Smith D, Jackson S R, Rorden C, 2004, "Transcranial magnetic stimulation of the left human frontal eye fields eliminates the cost of invalid endogenous cues" Perception 33 ECVP Abstract Supplement
Transcranial magnetic stimulation of the left human frontal eye fields eliminates the cost of invalid endogenous cues
D Smith, S R Jackson, C Rorden
There is mounting evidence that covert shifts of attention may activate many of the same brain regions involved when executing eye movements. For example, functional magnetic resonance imaging (fMRI) studies show that the oculomotor regions known as the frontal eye fields (FEF) are involved with shifts of attention. However, it remains possible that the activations seen in these studies result from active inhibition of eye movements rather than modulation of perceptual processing. Here, we provide direct evidence for the role of this region in endogenously driven spatial attention. We show that briefly disrupting the left frontal eye fields with transcranial magnetic stimulation eliminated the slow response times associated with invalid strategic cues when the target appeared in the right visual field. Our findings appear to contradict the null results reported by Grosbras and Paus (2003 Journal of Cognitive Neuroscience 14 1109 - 1120), and we suggest this is likely due to design differences. Specifically, we disrupted the FEF at the time of cue onset, rather than target onset. Taken together with the findings of Grosbras and Paus, our findings suggest that the FEF plays an early role in the inhibition of perceptual information.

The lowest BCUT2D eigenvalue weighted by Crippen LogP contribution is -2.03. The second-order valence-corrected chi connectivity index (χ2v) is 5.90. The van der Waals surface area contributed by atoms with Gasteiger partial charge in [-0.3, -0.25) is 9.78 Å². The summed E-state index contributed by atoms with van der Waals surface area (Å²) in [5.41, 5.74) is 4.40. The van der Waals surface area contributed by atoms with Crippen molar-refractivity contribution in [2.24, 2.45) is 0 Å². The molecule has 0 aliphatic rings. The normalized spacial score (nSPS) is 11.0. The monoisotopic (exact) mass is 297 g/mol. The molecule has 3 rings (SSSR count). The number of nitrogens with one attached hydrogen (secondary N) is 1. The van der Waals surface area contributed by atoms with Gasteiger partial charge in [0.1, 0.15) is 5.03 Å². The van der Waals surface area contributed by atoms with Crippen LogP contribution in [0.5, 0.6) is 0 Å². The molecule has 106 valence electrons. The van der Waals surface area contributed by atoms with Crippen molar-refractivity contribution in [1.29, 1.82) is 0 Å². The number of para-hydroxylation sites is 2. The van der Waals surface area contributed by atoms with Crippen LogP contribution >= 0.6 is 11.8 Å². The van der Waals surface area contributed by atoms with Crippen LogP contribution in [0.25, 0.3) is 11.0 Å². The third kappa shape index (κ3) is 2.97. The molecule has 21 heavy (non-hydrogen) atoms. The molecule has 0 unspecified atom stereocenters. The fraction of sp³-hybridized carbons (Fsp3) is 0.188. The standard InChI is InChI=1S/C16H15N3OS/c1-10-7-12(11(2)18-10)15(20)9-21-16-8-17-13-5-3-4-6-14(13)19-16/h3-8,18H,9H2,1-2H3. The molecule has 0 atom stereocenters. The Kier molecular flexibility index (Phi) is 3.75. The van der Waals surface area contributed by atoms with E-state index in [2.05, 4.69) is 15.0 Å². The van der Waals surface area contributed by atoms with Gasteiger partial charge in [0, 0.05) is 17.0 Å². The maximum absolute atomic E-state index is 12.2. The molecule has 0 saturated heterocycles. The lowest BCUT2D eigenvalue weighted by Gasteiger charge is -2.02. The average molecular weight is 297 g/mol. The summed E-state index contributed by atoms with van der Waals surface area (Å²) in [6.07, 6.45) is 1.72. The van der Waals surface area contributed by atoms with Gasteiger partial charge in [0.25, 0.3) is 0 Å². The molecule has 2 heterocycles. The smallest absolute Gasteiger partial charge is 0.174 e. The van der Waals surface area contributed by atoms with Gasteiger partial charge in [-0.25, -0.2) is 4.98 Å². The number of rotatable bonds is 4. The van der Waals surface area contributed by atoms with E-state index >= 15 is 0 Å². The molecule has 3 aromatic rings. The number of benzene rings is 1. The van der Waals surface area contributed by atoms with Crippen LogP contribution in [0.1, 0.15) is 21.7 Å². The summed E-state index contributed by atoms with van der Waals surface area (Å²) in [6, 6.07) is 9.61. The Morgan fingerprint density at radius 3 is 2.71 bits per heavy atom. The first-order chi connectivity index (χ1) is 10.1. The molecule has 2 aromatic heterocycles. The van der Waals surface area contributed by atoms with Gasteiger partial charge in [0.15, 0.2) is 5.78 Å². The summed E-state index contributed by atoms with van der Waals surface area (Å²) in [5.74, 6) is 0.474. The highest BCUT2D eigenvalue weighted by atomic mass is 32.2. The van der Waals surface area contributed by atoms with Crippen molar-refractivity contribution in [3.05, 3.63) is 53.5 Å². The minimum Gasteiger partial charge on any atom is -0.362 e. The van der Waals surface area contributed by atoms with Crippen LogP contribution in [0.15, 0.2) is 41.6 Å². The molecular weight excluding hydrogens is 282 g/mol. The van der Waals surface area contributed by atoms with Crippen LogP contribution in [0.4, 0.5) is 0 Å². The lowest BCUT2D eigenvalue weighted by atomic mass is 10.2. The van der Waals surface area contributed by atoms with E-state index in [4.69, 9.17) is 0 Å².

These web-based abstracts are provided for ease of seaching and access, but certain aspects (such as as mathematics) may not appear in their optimum form. For the final published version of this abstract, please see
ECVP 2004 Abstract Supplement (complete) size: 1686 Kb